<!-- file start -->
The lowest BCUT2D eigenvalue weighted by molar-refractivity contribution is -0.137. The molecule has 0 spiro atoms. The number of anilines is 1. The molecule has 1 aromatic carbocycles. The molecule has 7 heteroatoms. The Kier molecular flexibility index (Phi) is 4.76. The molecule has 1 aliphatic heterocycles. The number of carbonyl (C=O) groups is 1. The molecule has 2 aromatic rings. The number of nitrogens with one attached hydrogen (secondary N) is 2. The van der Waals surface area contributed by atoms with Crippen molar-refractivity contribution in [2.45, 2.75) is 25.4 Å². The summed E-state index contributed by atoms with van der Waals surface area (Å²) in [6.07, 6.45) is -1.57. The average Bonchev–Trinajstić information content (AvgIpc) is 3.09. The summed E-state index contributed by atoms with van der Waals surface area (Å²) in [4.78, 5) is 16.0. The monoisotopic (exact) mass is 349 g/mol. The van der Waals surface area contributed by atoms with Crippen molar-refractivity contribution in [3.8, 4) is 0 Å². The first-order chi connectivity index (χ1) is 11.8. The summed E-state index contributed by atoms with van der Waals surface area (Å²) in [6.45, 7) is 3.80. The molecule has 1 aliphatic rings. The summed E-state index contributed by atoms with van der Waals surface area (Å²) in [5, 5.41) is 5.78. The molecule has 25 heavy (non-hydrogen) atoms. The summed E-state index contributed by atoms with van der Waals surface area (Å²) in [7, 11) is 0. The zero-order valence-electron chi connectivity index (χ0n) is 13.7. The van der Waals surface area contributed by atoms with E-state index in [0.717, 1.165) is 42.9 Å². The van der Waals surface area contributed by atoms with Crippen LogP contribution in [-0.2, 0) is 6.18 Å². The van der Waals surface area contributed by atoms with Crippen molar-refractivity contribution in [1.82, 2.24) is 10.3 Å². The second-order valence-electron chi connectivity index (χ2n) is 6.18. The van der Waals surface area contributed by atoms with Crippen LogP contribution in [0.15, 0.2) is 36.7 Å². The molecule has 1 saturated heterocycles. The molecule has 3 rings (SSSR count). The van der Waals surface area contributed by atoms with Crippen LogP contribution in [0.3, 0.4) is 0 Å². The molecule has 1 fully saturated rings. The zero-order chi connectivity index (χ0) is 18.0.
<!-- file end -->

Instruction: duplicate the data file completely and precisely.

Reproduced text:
The lowest BCUT2D eigenvalue weighted by molar-refractivity contribution is -0.137. The molecule has 0 spiro atoms. The number of anilines is 1. The molecule has 1 aromatic carbocycles. The molecule has 7 heteroatoms. The Kier molecular flexibility index (Phi) is 4.76. The molecule has 1 aliphatic heterocycles. The number of carbonyl (C=O) groups is 1. The molecule has 2 aromatic rings. The number of nitrogens with one attached hydrogen (secondary N) is 2. The van der Waals surface area contributed by atoms with Crippen molar-refractivity contribution in [2.45, 2.75) is 25.4 Å². The summed E-state index contributed by atoms with van der Waals surface area (Å²) in [6.07, 6.45) is -1.57. The average Bonchev–Trinajstić information content (AvgIpc) is 3.09. The summed E-state index contributed by atoms with van der Waals surface area (Å²) in [4.78, 5) is 16.0. The monoisotopic (exact) mass is 349 g/mol. The van der Waals surface area contributed by atoms with Crippen molar-refractivity contribution in [3.8, 4) is 0 Å². The first-order chi connectivity index (χ1) is 11.8. The summed E-state index contributed by atoms with van der Waals surface area (Å²) in [6.45, 7) is 3.80. The molecule has 1 aliphatic rings. The summed E-state index contributed by atoms with van der Waals surface area (Å²) in [5, 5.41) is 5.78. The molecule has 25 heavy (non-hydrogen) atoms. The summed E-state index contributed by atoms with van der Waals surface area (Å²) in [7, 11) is 0. The zero-order valence-electron chi connectivity index (χ0n) is 13.7. The van der Waals surface area contributed by atoms with E-state index in [0.717, 1.165) is 42.9 Å². The van der Waals surface area contributed by atoms with Crippen LogP contribution in [-0.2, 0) is 6.18 Å². The van der Waals surface area contributed by atoms with Crippen molar-refractivity contribution in [1.82, 2.24) is 10.3 Å². The second-order valence-electron chi connectivity index (χ2n) is 6.18. The van der Waals surface area contributed by atoms with Crippen LogP contribution in [0.15, 0.2) is 36.7 Å². The molecule has 1 saturated heterocycles. The molecule has 3 rings (SSSR count). The van der Waals surface area contributed by atoms with Crippen LogP contribution in [0.3, 0.4) is 0 Å². The molecule has 1 fully saturated rings. The zero-order chi connectivity index (χ0) is 18.0.